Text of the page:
Understand the Risks of Forced Labor in Global Supply Chains
Sector – Operations
The way companies structure their business – what they do themselves or subcontract to others – presents different risks in their products and labor supply chains.
Industries that rely heavily on overseas production in countries with weaker labor standards or limited enforcement capacity are at risk of forced labor in their supply chains. Such cost-driven offshoring of production is associated with lower wages and fewer protections for workers, either required and enforced by government authorities or provided by employers. In a number of cases, countries with lower operating costs have adequate labor laws but lack the capacity to monitor or enforce them. The risk is particularly high in countries with large populations of foreign migrants or displaced people seeking work.
Reliance on Labor Recruiting
Industries that rely on labor recruiters or other third-party intermediaries to recruit, hire and/or manage their workforce are at increased risk of having forced labor in their supply chains. Recruitment agents often provide valuable recruitment and migration facilitation services. However, because of significant gaps in the regulation and monitoring of the recruitment industry, there is widespread exploitation of jobseekers, particularly foreign migrants. Exploitive practices include:
- Deception of jobseekers as to the true nature and/or conditions of the job
- Charging of recruitment fees and expenses, amounting to as much as a year’s pay or more
- Withholding of personal identity documents in the case of broker-managed employment
- Substandard living conditions in the case of labor agent-managed housing
- Threats of terminating contracts, forfeiture of savings, and blacklisting for reporting unethical practices
- Debt bondage – workers in debt have little leverage to advocate for themselves in the workplace, making them vulnerable to other elements of forced labor, as well.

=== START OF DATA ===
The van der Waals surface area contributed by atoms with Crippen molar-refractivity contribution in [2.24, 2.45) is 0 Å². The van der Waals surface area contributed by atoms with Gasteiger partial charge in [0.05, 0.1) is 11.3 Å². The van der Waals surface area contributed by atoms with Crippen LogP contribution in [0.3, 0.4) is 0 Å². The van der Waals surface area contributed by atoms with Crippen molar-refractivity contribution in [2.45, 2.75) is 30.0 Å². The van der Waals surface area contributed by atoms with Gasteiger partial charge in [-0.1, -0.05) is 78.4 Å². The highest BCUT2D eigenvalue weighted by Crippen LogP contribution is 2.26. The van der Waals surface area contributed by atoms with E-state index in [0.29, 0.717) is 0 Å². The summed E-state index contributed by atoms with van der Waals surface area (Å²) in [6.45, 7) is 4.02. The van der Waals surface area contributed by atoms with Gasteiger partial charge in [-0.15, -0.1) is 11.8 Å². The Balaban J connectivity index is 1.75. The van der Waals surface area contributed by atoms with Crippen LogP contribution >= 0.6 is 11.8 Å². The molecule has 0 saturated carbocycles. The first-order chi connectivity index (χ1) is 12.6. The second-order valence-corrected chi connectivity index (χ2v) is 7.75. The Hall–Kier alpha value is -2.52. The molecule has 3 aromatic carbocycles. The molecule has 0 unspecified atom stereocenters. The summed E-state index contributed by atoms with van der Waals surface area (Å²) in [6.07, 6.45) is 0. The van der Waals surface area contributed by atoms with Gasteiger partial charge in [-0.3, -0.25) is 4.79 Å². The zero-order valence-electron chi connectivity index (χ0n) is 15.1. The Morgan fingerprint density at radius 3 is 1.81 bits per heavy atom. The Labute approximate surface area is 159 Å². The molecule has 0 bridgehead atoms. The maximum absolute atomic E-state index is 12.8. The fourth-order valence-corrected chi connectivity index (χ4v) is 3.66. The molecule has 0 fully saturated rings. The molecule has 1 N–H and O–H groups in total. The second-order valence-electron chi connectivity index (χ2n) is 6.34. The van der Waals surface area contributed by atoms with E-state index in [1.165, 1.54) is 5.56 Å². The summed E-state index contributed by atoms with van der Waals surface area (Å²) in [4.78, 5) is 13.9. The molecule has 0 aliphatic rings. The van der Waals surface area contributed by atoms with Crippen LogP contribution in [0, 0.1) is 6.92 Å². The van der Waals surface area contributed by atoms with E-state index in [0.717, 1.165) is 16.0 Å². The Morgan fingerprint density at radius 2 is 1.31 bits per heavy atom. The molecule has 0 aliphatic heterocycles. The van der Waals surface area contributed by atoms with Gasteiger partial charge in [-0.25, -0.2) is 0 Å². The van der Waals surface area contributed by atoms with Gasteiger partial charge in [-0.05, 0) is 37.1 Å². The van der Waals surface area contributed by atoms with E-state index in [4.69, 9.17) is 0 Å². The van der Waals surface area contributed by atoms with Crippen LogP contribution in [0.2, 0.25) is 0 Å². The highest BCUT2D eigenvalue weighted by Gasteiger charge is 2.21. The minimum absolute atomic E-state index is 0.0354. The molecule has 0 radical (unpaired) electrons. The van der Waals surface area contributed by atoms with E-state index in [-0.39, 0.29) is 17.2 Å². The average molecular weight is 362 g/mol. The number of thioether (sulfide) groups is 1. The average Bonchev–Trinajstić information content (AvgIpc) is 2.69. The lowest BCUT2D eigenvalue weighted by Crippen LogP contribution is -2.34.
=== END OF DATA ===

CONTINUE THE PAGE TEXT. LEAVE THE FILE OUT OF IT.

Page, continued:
See additional information on specific risks to migrant workers in the Migrant Workers section.
Supply Chain Visibility
Long, Complex, or Non-transparent Supply Chains
Industries with long, complex, or non-transparent supply chains are more likely to be at risk for forced labor than those whose supply chains are short and provide good visibility to conditions into the tiers. This is because the complexity of multiple tiers and layers of business relationships makes both cascading human rights standards and monitoring for abuses upstream difficult.
As a general rule, risks for forced labor are greater the further “upstream” you go toward raw materials. Jobs at the primary production level (in agriculture, for example) tend to involve more seasonal and “three D” work and a more vulnerable workforce.
At the same time, a number of different business practices contribute to the complexity and non-transparency of supply chains. Offshoring of production is one obvious factor, the number of inputs and subcontractors is another, and traceability is a third. Another factor is informality in contracting between upstream tiers; for example, when a subcontractor relies on a verbal agreement with an independent supplier in an effort to minimize regulation or taxation.
Human Rights Activity
Participation in Multi-stakeholder Corporate Social Responsibility (CSR) Initiatives
While not a factor of forced labor risk in itself, the absence of industry-level civil society mobilization or industry-level human rights due diligence initiatives to protect workers from human trafficking, including forced labor, may be a red flag. It may mean that the sector has not yet been scrutinized for indicators, or that there are political or other obstacles to the introduction and traction of due diligence efforts.